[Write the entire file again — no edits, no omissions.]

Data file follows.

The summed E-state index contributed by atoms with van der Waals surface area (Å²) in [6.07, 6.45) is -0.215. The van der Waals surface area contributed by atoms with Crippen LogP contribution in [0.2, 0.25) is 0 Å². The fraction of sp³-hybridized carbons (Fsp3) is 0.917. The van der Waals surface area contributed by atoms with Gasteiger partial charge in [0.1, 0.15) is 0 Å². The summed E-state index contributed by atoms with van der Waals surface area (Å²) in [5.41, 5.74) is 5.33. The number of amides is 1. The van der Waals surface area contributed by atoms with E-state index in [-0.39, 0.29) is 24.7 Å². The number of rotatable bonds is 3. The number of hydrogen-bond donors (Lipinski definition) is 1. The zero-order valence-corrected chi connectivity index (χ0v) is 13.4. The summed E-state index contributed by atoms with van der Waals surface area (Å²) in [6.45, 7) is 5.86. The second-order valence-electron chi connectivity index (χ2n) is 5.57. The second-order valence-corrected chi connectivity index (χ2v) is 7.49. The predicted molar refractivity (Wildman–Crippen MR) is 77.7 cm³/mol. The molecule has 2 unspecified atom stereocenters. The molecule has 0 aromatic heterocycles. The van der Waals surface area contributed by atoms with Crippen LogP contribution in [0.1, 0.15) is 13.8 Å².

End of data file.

The summed E-state index contributed by atoms with van der Waals surface area (Å²) in [6.07, 6.45) is -0.215. The van der Waals surface area contributed by atoms with Crippen LogP contribution in [0.2, 0.25) is 0 Å². The fraction of sp³-hybridized carbons (Fsp3) is 0.917. The van der Waals surface area contributed by atoms with Gasteiger partial charge in [0.1, 0.15) is 0 Å². The summed E-state index contributed by atoms with van der Waals surface area (Å²) in [5.41, 5.74) is 5.33. The number of amides is 1. The van der Waals surface area contributed by atoms with E-state index in [-0.39, 0.29) is 24.7 Å². The number of rotatable bonds is 3. The number of hydrogen-bond donors (Lipinski definition) is 1. The zero-order valence-corrected chi connectivity index (χ0v) is 13.4. The summed E-state index contributed by atoms with van der Waals surface area (Å²) in [6.45, 7) is 5.86. The second-order valence-electron chi connectivity index (χ2n) is 5.57. The second-order valence-corrected chi connectivity index (χ2v) is 7.49. The predicted molar refractivity (Wildman–Crippen MR) is 77.7 cm³/mol. The molecule has 2 unspecified atom stereocenters. The molecule has 0 aromatic heterocycles. The van der Waals surface area contributed by atoms with Crippen LogP contribution in [0.1, 0.15) is 13.8 Å².